Louise Bourgeois is widely and justifiably considered one of the most important artists of the twentieth century. At the age of 90, her creativity remains undiminished. Her work encompasses a variety of art forms, ranging from painting, drawings and prints to installation and sculpture. This year will see her honoured with several exhibitions. She has been invited to take part in the documenta XI, where she is showing installations and the series of “Insomnia drawings” made in the mid-nineties. The Kunsthaus Bregenz will open a show at the beginning of July that will present a selection of her installations and objects together with around 140 drawings. And, the Hermitage Museum in St. Petersburg organised a major retrospective in 2001 which has already travelled to Helsinki and is about to continue on to Stockholm and Oslo.
The aim of the Galerie Hauser & Wirth is to assemble, for the first time in a single exhibition, the marble works that Bourgeois has created since 1967, and to present them as a self-contained body of work. Around 25 floor and pedestal sculptures drawn from public and private collections and the collection of the artist illustrate the fundamental importance of marble in the work of the sculptor, who trained in Paris and has lived in New York since the 1930s.
Bourgeois’s relationship to marble, beginning in the 1960s and continuing to the present, has resulted in singular works in stone that explore in new ways the same themes that have preoccupied her for decade. However, beginning in the mid-eighties, the artist has integrated individual marble sculptures of naturalistically carved human body parts on rough-hewn stone bases into her “Cells”, which she exhibited at the documenta IX in 1992 and in the American pavilion at the 1993 Venice Biennale.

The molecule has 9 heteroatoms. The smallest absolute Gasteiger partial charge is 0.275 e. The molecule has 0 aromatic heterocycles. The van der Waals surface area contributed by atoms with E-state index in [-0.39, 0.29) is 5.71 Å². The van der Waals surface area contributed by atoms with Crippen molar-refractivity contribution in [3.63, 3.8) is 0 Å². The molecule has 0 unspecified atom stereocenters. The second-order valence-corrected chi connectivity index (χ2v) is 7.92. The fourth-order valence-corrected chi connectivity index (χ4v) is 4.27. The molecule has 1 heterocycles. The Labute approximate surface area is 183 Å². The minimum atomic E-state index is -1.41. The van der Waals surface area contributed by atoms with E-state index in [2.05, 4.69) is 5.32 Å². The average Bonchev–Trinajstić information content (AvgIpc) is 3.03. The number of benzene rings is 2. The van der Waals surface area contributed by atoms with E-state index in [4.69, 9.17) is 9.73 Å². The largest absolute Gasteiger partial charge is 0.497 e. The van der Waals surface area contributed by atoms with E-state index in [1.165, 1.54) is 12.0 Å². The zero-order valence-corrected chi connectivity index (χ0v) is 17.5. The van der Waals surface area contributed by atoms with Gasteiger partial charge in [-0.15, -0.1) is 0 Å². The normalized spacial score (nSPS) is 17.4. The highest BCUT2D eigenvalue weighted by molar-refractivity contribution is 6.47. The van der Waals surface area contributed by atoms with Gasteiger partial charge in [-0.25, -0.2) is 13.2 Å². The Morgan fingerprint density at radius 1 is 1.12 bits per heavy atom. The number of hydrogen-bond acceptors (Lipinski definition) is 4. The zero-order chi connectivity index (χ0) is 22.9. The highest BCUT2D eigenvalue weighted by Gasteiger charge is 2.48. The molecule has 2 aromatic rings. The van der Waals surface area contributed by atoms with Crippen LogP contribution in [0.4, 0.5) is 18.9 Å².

Bourgeois’s use of marble as material has led her to develop a unique and complex formal vocabulary that includes objectless biomorphous and organic, bodily forms as well as figurative, architectural motifs. Bourgeois’s special fascination with light and shadow has found its most powerful expression since the late 1980s in the subtly differentiated treatment of the carved marble surfaces, culminating in the integration of light sources into her sculptures.
The exhibition will be accompanied by a catalogue published by Prestel, with numerous illustrations and photographs from the artist’s personal archives and an introductory essay by Michaela Unterdörfer.
About the artist
Born in France in 1911, and working in America from 1938 until her death in 2010, Louise Bourgeois is recognized as one of the most important and influential artists of the 20th Century. For over seven decades, Bourgeois’s creative process was fueled…Learn more